Buenos Aires is currently very affordable, with a Western European vibe
Submitted 8 months 1 week ago by AlexP.
This trip report focuses on the capital, "CABA" as it is often referred to in Argentina, Buenos Aires as it is known internationally, and provincial regions, which are sometimes referred to as Greater Buenos Aires or the province of Buenos Aires. Like how we have New York City, as well as the state of New York or upstate New York, and so on. This report is primarily about living in the capital and dating people from outside the capital, a crucial distinction.
First off the weather. I found January and February to be pleasant; there is always a cool breeze from the river, which may have given the city its name. There were some thunderstorms. If you like a warm humid place it's fine. It's not near as bad as Bangkok or Manila in April, or NYC in August. There are trees on the streets and avenues for shade. Very nice for outdoors in the evenings. If you like to dress up i.e. wear suits or jackets, it will be too hot in January and February. The best times to visit for dressing up are Sep to mid Dec, and April-June. July-Aug are winter here, and you really must understand the conditions the common people live in, they don't feel like going out as much since they may feel to cold to get up in the morning and take a bath and do up their hair etc. Not particularly cold by USA standards, however, buildings here lack insulation and heat.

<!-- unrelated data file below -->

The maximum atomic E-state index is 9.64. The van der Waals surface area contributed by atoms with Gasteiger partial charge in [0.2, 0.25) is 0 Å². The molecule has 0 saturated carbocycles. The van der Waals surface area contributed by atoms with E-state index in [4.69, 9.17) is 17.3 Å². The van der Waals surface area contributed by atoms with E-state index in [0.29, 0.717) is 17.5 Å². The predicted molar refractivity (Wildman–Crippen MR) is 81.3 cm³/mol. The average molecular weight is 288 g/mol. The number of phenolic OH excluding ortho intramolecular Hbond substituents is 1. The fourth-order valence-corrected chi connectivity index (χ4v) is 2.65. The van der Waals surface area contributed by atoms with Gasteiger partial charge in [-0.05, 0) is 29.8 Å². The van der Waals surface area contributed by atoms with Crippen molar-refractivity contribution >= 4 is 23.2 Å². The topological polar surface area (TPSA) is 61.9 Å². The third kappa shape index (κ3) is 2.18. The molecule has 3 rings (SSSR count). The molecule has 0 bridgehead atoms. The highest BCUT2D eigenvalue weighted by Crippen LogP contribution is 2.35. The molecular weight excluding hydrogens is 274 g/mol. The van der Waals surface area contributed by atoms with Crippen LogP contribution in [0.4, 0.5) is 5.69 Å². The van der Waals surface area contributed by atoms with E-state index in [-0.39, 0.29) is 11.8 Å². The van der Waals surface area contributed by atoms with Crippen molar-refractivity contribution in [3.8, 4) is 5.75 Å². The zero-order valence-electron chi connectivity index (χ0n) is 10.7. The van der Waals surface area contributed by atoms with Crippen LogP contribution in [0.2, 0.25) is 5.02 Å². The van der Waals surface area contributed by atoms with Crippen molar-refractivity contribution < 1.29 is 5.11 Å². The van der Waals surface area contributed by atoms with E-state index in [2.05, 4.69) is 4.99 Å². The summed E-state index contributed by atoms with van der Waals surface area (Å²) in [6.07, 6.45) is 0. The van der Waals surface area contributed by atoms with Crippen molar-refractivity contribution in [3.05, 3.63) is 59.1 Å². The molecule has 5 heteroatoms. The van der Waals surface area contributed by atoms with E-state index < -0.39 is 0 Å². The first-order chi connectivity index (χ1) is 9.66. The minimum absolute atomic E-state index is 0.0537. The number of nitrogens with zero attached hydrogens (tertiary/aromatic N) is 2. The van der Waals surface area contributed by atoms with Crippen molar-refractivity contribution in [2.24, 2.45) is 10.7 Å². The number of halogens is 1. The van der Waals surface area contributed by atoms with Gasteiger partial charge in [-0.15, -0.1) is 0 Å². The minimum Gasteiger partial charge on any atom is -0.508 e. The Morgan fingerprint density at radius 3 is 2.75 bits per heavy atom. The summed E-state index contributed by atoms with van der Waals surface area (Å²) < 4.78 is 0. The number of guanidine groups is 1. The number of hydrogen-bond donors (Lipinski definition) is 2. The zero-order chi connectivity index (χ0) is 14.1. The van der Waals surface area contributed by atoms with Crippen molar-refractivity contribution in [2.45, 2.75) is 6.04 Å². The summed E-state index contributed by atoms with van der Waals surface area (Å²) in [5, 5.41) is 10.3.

Why Argentina is preferable to other Latin American countries
Several factors, in my opinion, position Argentina ahead of more well-known destinations such as the Dominican Republic and Colombia.
1. Security. Argentina is not a Nanny State, and bad stuff can still happen to stupid people, but you will not be exposed to random violent crime, and your possessions will be relatively secure, with the exception of certain touristy areas like Boca, where people get mugged for flashing too much bling.
I have never felt in personal danger in Argentina. In general Argentines are not very confrontational, and they are physically often small. So criminals here are careful to avoid confrontation, and very opportunistic (don't flash a new iphone in a bad area when you're petite and in high heels).
"La Boca" is a tourist area where almost all the crime against tourists happens, if you are in Buenos Aires and never go to La Boca, you are unlikely to have problems. Yeah some places outside Buenos Aires can be a little dicey, especially greater Buenos Aires, but my impression is it is mostly property crime, so if you don't live in those areas, don't have a car parked outside etc, you are unlikely to encounter property crime, and tourists don't normally go to these areas, so they aren't laying in wait for you. La Boca has many tourists so they are targeted there. Stay north of Av. 25 de Mayo. But these incidents are very rare, and almost always the victims through unwise behavior kind of set themselves up for failure.